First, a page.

Tremors is the weirdly good, horror-comedy directed by Ron Underwood that kicked off the 90s sweet n’ scary storytelling era. The film follows a group of people in the Nevada desert fleeing huge, people-eating sand monsters. It made a profit at the box office and was up that year, in 1990, against the heavyweight Born on Fourth of July. What made the film successful at the time, and worth a rewatch, is the cunning strength and diversity of its ensemble cast. The characters carry you through the monster shenanigans with wit and camaraderie and make Tremors an unforgettable viewing experience.
The main characters are made up of a bunch of different personality types, from comedic and campy to controlling and serious. Together, they are a hodgepodge of personalities. The group is made up of two freelance, outdoorsy handymen, Val McKee (Kevin Bacon) and Earl Bassett (Fred Ward), a visiting, Ph.D. seismology student named Rhonda (Finn Carter), and a local couple, Heather (Reba McEntire) and Burt Gummer (Michael Gross). Val and Earl set the mood for Tremors with their banter, as they clash over cigarettes and who will make breakfast and start their odd jobs for the day (while tying barbed wire: “This is a job for intelligent men.” “Show me one, I’ll ask him.”)
They meet Rhonda, whose authenticity contrasts Val and Earls’ sarcasm. She’s on the ground in the desert observing earthquake activity. The seismographs don’t make sense to Rhonda because, as they will soon understand, the sand monsters are disrupting the desert’s insides. To Val’s dismay, the newcomer in town doesn’t have legs that go straight in the air, blonde hair, or green eyes. Next, Heather and Burt are introduced, cute with each other, tough on the outside, and teetering on the edge of minor conspiracy theories.
Val and Earl play buddy roles, Rhonda plays the smart, dedicated young woman, and Heather and Burt play the feisty, older couple. As Val, Earl, and Rhonda put their unique powers together – Val and Earl know the lay of the land from a worker perspective and Rhonda knows it from a geological one – they figure out the monsters sense vibrations and that’s how they know when and where to strike. This is where the importance of the group dynamic kicks in – they all have something different to offer.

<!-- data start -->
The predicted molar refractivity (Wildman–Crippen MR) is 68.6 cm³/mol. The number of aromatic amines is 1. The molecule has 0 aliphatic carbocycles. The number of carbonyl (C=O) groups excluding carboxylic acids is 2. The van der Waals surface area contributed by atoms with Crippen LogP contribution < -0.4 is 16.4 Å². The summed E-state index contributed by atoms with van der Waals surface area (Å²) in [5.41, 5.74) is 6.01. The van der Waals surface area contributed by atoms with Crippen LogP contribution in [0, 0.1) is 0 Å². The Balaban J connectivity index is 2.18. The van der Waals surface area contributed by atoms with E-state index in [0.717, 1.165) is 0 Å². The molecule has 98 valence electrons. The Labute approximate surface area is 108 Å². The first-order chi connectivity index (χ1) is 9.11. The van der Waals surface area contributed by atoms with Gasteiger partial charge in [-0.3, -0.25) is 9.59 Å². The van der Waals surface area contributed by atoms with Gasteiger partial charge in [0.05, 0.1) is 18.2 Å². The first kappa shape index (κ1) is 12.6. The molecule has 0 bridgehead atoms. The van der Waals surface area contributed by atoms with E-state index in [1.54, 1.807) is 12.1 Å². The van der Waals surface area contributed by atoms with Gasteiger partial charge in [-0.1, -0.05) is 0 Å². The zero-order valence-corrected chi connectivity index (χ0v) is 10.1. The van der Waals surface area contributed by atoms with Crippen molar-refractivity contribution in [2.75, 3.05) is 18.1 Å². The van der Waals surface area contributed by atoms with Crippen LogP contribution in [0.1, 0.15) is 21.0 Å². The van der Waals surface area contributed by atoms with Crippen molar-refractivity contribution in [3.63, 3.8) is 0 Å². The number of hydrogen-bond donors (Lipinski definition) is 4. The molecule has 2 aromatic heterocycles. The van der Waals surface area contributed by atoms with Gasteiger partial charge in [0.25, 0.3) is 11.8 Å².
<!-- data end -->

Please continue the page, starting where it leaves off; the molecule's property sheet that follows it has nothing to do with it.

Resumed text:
Heather and Burt move to the beat of their own drum and therefore don’t take Val and Earls’ warning about the monsters seriously. Val and Earl, who act as the film’s comic relief, are the ones working alongside Rhonda, who understands the nature and danger of the monsters the best, trying to tell the couple to get onto their roof. Heather and Burt take out rifles and stay put, determined to kill the monster; they do, eventually, but realize their power. There is an equality that takes over the group when Heather and Burt join the rest of the gang on a nearby building’s rooftop. They figure out they can gain an advantage over the monsters by piling onto a truck nearby. While Rhonda and the rest of the team distract the monsters with noise, Val apprehends the truck and they all board safely.
With all this chaos and mania, it was only a matter of time before the group started to take their anger and fear out on each other. That moment happens when they face their test of killing the last monster, who has become smarter than the rest and rejects the dynamite they’ve thrown to the others. They blame each other for being stranded, but eventually, they realize they’ve gotten this far, killing all but one monster, because they stuck together. None of them would have lasted a second against these monsters on their own. With this realization only strengthening their defense, they devise another distraction plot and the final monster falls to its death over a cliff.
In the end, it turns out that someone with a Ph.D. (Rhonda) and someone who works with their hands (Val) might have more in common than their titles suggest. When they finally kiss, the film reminds us that romance can be found in all sorts of pairings. The scene plays out sweetly, revealing Val’s insecurity that Rhonda could be with someone like him after he quickly dismisses any romantic potential between them at the beginning because of how she looks. He comes to understand how important personal values are through journeying together to survive and Rhonda now sees beyond Val’s cocky demeanor and that he wants a genuine connection with others.
Without the group’s mix of cognitive and emotional intelligence, Tremors could easily be a formulaic monster film building towards human victory; instead, we’re laughing and attentive, not knowing what to expect from the team’s next steps but always here for it.